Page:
The older characters are played by Keith Kupferer (Howard, a successful writer of detective stories) and Lia Mortensen (Lucinda), two thoroughbreds on the Chicagoland theater scene for many years. Kupferer is gruff and unsympathetic for much of his stage time, but Howard is what he is, and Kupferer gives the man a fair hearing as a husband and father who has feelings as easily hurt as those of the others beneath all his curmudgeon exterior. Mortensen has a more audience friendly role, her cynicism and wit masking the inner turmoil of a woman who has not led a happy personal life.

      The adults are pretty much formed in their personalities by the time the action begins. The younger generation is going through all the angst of young people trying to find their sexual identity and generally trying to sort out who they are and where their lives will take them. The Writers has cast a pair of little known (at least to me) performers who both deliver breakout performances of assurance and depth. Hayley Burgess is persuasive in conveying all Charlotte’s shifting sexual phases, growing up before our eyes. If Charlotte’s plate seems overloaded with turmoil, put that on the playwright’s head. Burgess is in full control, physically and vocally. Her character may take herself too seriously to the point of reaching the ”enough already” level of hypersensitivity, but there isn’t a feeling that Burgess doesn’t nail honestly.

                                       Photo Credit: Michael Brosilow

Travis Turner is likewise outstanding. His Jonny is an emotional punching bag for both Charlotte and Howard during the play but finally gets the opportunity to stand up against what he perceives as a lack of understanding from the others. He is probably the most sinned against character in the play and his late angry and articulate rebuttals to both Howard and Charlotte are dramatic highlights of the show.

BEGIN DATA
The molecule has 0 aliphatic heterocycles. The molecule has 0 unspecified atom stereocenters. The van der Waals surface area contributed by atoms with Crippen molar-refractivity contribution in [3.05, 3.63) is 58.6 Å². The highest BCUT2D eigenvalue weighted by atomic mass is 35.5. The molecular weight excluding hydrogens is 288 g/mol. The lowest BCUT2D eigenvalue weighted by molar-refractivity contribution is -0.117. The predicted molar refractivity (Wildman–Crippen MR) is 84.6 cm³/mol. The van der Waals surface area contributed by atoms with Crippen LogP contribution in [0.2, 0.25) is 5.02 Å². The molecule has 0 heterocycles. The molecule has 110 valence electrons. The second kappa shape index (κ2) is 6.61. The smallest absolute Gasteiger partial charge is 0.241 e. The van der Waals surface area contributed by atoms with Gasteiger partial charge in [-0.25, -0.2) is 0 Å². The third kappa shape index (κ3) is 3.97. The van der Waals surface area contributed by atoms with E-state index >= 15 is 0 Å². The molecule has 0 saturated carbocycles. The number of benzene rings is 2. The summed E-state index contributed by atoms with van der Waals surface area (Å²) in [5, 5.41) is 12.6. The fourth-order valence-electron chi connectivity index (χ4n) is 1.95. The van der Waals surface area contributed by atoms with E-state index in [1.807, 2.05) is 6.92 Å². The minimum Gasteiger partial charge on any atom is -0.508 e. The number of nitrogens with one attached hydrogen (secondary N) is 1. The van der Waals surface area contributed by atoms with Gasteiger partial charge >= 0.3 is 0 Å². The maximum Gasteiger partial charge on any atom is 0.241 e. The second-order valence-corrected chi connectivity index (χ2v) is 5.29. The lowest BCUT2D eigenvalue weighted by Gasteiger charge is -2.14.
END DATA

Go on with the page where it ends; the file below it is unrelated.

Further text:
There actually is a fifth character who appears for a few seconds near the conclusion and gets one of the biggest laughs of the night. Jerry Miller proves the adage that there are no small roles for an actor who knows how to milk a moment on the stage.

The production fits snugly in the intimate Gillian Theatre. During scene changes actors and stagehands smoothly shift props on and off the stage. The scenic design by Andrew Boyce, assisted by properties master Scott Dickens, keeps the settings simple but effective. There is also complementary fine work by Samantha C. Jones (costumes), Paul Toben (lighting), and Andrew Hansen (sound).

While “The Mystery of Love & Sex” (an apt rather than exploitive title), was unfolding on stage, I was continuously entertained. It was only on leaving the theater that I decided the play was far more successful in its literate dialogue than in its emotionally overstuffed narrative. But in a season of wonderfully acted new straight plays in Chicagoland theater, this one still stands tall.

                “The Mystery of Love & Sex” runs through July 2 at the Writers Gillian Theatre, 325 Tudor Court. Most performances are Tuesday through Friday at 7:30 p.m, Saturday at 3 and 7:30 p.m., and Sunday at 2 and 6 p.m., with several Wednesday matinees at 3 p.m. Tickets are $35 to $80. Call 847 242 6000 or visit

                       The show gets a rating of 3 stars.

                   Contact Dan   April 2017